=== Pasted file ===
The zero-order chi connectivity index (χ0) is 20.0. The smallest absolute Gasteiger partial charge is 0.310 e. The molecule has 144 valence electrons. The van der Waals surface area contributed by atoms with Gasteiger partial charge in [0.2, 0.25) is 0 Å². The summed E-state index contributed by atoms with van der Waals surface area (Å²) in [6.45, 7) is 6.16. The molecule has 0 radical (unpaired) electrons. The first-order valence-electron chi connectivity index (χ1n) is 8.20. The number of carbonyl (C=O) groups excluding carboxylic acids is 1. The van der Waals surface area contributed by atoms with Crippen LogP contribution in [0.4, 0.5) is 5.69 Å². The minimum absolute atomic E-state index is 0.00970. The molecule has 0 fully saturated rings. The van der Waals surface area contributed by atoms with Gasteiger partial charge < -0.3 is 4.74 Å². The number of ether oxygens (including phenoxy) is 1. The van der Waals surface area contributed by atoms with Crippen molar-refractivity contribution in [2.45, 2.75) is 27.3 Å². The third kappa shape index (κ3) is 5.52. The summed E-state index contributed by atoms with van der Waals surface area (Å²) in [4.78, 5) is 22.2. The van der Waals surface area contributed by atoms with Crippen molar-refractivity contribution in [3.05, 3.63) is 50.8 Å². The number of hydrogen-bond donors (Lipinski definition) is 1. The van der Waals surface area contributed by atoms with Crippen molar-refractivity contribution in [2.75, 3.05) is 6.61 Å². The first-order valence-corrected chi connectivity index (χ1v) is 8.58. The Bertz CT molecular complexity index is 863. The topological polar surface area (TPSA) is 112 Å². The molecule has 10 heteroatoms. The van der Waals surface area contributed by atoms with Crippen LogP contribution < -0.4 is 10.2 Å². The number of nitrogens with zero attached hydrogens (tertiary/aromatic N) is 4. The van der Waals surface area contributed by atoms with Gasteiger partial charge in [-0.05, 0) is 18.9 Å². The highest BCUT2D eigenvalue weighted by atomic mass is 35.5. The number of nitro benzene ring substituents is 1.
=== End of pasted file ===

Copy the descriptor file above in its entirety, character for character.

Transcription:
The zero-order chi connectivity index (χ0) is 20.0. The smallest absolute Gasteiger partial charge is 0.310 e. The molecule has 144 valence electrons. The van der Waals surface area contributed by atoms with Gasteiger partial charge in [0.2, 0.25) is 0 Å². The summed E-state index contributed by atoms with van der Waals surface area (Å²) in [6.45, 7) is 6.16. The molecule has 0 radical (unpaired) electrons. The first-order valence-electron chi connectivity index (χ1n) is 8.20. The number of carbonyl (C=O) groups excluding carboxylic acids is 1. The van der Waals surface area contributed by atoms with Crippen LogP contribution in [0.4, 0.5) is 5.69 Å². The minimum absolute atomic E-state index is 0.00970. The molecule has 0 fully saturated rings. The van der Waals surface area contributed by atoms with Gasteiger partial charge < -0.3 is 4.74 Å². The number of ether oxygens (including phenoxy) is 1. The van der Waals surface area contributed by atoms with Crippen molar-refractivity contribution in [2.45, 2.75) is 27.3 Å². The third kappa shape index (κ3) is 5.52. The summed E-state index contributed by atoms with van der Waals surface area (Å²) in [4.78, 5) is 22.2. The van der Waals surface area contributed by atoms with Crippen molar-refractivity contribution in [3.05, 3.63) is 50.8 Å². The number of hydrogen-bond donors (Lipinski definition) is 1. The van der Waals surface area contributed by atoms with Crippen molar-refractivity contribution in [2.75, 3.05) is 6.61 Å². The first-order valence-corrected chi connectivity index (χ1v) is 8.58. The Bertz CT molecular complexity index is 863. The topological polar surface area (TPSA) is 112 Å². The molecule has 10 heteroatoms. The van der Waals surface area contributed by atoms with Crippen LogP contribution < -0.4 is 10.2 Å². The number of nitrogens with zero attached hydrogens (tertiary/aromatic N) is 4. The van der Waals surface area contributed by atoms with Gasteiger partial charge in [-0.05, 0) is 18.9 Å². The highest BCUT2D eigenvalue weighted by atomic mass is 35.5. The number of nitro benzene ring substituents is 1.